By next morning, I was mostly recovered and started out towards Twin lakes by 6 am. I heard that Eolus was more challenging in winter, so I decided to start with it. Snowpack was thin, but I ended up skinning to about 13k where ice fields stopped my progress. I stashed the skis and switched to crampons. Booting was a bit laborious, so finally around 11.30 am I got to North Eolus. This was a huge boost for my morale. Eolus looked incredibly intimidating. With low snowpack, I thought that maybe the summer route was an option - but nope. Snow was very unconsolidated and even deep in spots, so I had to stick to the ridge. Slow and steady I made the summit by 1.30 pm. The wind really picked up on the descent, so I had to be very careful on the ridge. Ski down back to camp was the worst skiing I've ever had, however I made it in one piece. Back in the tent by 5pm.

Approach to Eolus
Sunlight & Windom
North Eolus
Eolus from catwalk
On the ridge
the ridge
Aeolus
On the descent


Sunlight & Wyndom - 02.05.18

Even earlier start the next day and I was skinning back up to Twin Lakes by 4.30 am. My legs were definitely feeling it. The approach to the snow gully on Sunlight looked pretty rocky, so I decided to stash the skis. Not sure it was good decision, because it immediately became a posthole fest. Snow was unconsolidated and I kept punching between rocks. The snow gully actually wasn't bad. The dry summit block was a challenge - I wasn't sure I could do it in my TLT5s, but they delivered. I jammed the crack in ski boots, and tagged the summit at 10.30 am. Getting low on energy, but definitely motivated, I retraced my steps down Sunlight and made my way up Windom. The ridge seemed endless, but less difficult than the other peaks. Made Windom @2pm, and lingered on the summit for an hour to take it all in and also to make good use of the cell service. Back to camp by 6pm, but nervous about the deproach, decided to start the ski out in the dark. I also tried to get ahead of the storm (checked the forecast on the summit), but skiing when it's snowing and very tired was disorienting, so I stopped after a few miles.

Sunlight & Windom
Look back at Eoluses
Windom
Sunlight
Jamming the crack in Dynafit TLT5s
Look down from the summit block
Heading up Windom
Windom summit
Sunlight
On the descent

Woke up to several inches of new snow, and started the long ski/hike out. I was able to ski down to Needleton (way better in daylight), but then had to shoulder the skis for the hike back to Cascade. As it was dry, I switched to the hiking boots, but found them slippery. Back to the ski boots. The last few miles were snowy and uphill, had to start skinning again and it felt endless. A couple miles away from Purgatory TH (minutes before the battery died), I managed to send a Delorme message to Shawn, and he was kind enough to meet me there and give me a ride back to my car parked in Durango. I made it to Pagosa springs before falling asleep and finished the drive the next morning, before heading to work in the afternoon. This was one beast of a trip!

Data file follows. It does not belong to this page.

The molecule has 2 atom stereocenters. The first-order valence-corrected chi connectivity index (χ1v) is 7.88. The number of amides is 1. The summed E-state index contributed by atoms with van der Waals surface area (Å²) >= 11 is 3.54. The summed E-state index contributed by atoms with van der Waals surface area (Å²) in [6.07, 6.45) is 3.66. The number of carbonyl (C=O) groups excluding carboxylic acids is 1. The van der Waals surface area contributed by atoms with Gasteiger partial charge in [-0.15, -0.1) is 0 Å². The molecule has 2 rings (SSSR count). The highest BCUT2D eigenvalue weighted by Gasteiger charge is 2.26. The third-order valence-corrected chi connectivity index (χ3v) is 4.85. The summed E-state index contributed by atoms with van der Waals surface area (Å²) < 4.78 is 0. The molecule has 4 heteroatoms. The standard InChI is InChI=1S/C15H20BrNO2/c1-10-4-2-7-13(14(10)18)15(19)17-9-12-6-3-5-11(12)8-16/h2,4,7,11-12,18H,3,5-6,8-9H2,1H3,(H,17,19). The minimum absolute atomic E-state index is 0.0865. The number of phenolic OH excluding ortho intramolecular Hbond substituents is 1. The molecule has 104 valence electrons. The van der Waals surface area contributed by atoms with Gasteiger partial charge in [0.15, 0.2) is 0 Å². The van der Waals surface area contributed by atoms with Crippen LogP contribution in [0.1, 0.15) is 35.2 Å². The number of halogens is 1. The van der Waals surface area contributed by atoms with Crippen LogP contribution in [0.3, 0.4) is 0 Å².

On the ski out
Heavy load
Animas crossing near Cascade
Snowy & exposed Purgatory trail at dusk



My GPS Tracks on Google Maps (made from a .GPX file upload):




Comments or Questions

   Not registered?


Caution: The information contained in this report may not be accurate and should not be the only resource used in preparation for your climb. Failure to have the necessary experience, physical conditioning, supplies or equipment can result in injury or death. 14ers.com and the author(s) of this report provide no warranties, either express or implied, that the information provided is accurate or reliable. By using the information provided, you agree to indemnify and hold harmless 14ers.com and the report author(s) with respect to any claims and demands against them, including any attorney fees and expenses. Please read the 14ers.com Safety and Disclaimer pages for more information.

Please respect private property: 14ers.com supports the rights of private landowners to determine how and by whom their land will be used. In Colorado, it is your responsibility to determine if land is private and to obtain the appropriate permission before entering the property.

© 2022 14ers.com®, 14ers Inc.